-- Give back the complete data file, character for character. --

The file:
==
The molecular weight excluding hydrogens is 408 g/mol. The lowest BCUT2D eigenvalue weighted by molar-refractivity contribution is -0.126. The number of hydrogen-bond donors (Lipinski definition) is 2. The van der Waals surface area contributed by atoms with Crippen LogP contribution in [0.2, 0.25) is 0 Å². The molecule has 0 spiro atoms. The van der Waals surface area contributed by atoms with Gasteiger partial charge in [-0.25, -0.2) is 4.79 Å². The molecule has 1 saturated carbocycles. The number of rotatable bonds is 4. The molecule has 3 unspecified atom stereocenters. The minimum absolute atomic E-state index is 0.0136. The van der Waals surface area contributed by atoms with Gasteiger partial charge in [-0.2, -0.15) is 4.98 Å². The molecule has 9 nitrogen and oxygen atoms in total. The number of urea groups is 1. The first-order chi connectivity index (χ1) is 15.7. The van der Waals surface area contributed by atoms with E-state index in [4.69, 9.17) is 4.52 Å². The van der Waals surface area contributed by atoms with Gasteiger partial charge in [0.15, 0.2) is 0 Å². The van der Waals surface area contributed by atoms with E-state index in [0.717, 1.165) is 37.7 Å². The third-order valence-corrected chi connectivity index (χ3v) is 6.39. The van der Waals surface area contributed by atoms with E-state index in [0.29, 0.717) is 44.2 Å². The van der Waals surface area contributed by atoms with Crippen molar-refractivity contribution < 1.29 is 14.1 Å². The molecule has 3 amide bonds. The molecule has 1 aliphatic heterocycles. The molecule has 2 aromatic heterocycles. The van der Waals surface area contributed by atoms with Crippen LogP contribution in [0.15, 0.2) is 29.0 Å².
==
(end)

The molecular weight excluding hydrogens is 408 g/mol. The lowest BCUT2D eigenvalue weighted by molar-refractivity contribution is -0.126. The number of hydrogen-bond donors (Lipinski definition) is 2. The van der Waals surface area contributed by atoms with Crippen LogP contribution in [0.2, 0.25) is 0 Å². The molecule has 0 spiro atoms. The van der Waals surface area contributed by atoms with Gasteiger partial charge in [-0.25, -0.2) is 4.79 Å². The molecule has 1 saturated carbocycles. The number of rotatable bonds is 4. The molecule has 3 unspecified atom stereocenters. The minimum absolute atomic E-state index is 0.0136. The van der Waals surface area contributed by atoms with Gasteiger partial charge in [-0.2, -0.15) is 4.98 Å². The molecule has 9 nitrogen and oxygen atoms in total. The number of urea groups is 1. The first-order chi connectivity index (χ1) is 15.7. The van der Waals surface area contributed by atoms with E-state index in [4.69, 9.17) is 4.52 Å². The van der Waals surface area contributed by atoms with Gasteiger partial charge in [0.15, 0.2) is 0 Å². The van der Waals surface area contributed by atoms with E-state index in [0.717, 1.165) is 37.7 Å². The third-order valence-corrected chi connectivity index (χ3v) is 6.39. The van der Waals surface area contributed by atoms with E-state index in [0.29, 0.717) is 44.2 Å². The van der Waals surface area contributed by atoms with Crippen molar-refractivity contribution < 1.29 is 14.1 Å². The molecule has 3 amide bonds. The molecule has 1 aliphatic heterocycles. The molecule has 2 aromatic heterocycles. The van der Waals surface area contributed by atoms with Crippen LogP contribution in [0.15, 0.2) is 29.0 Å².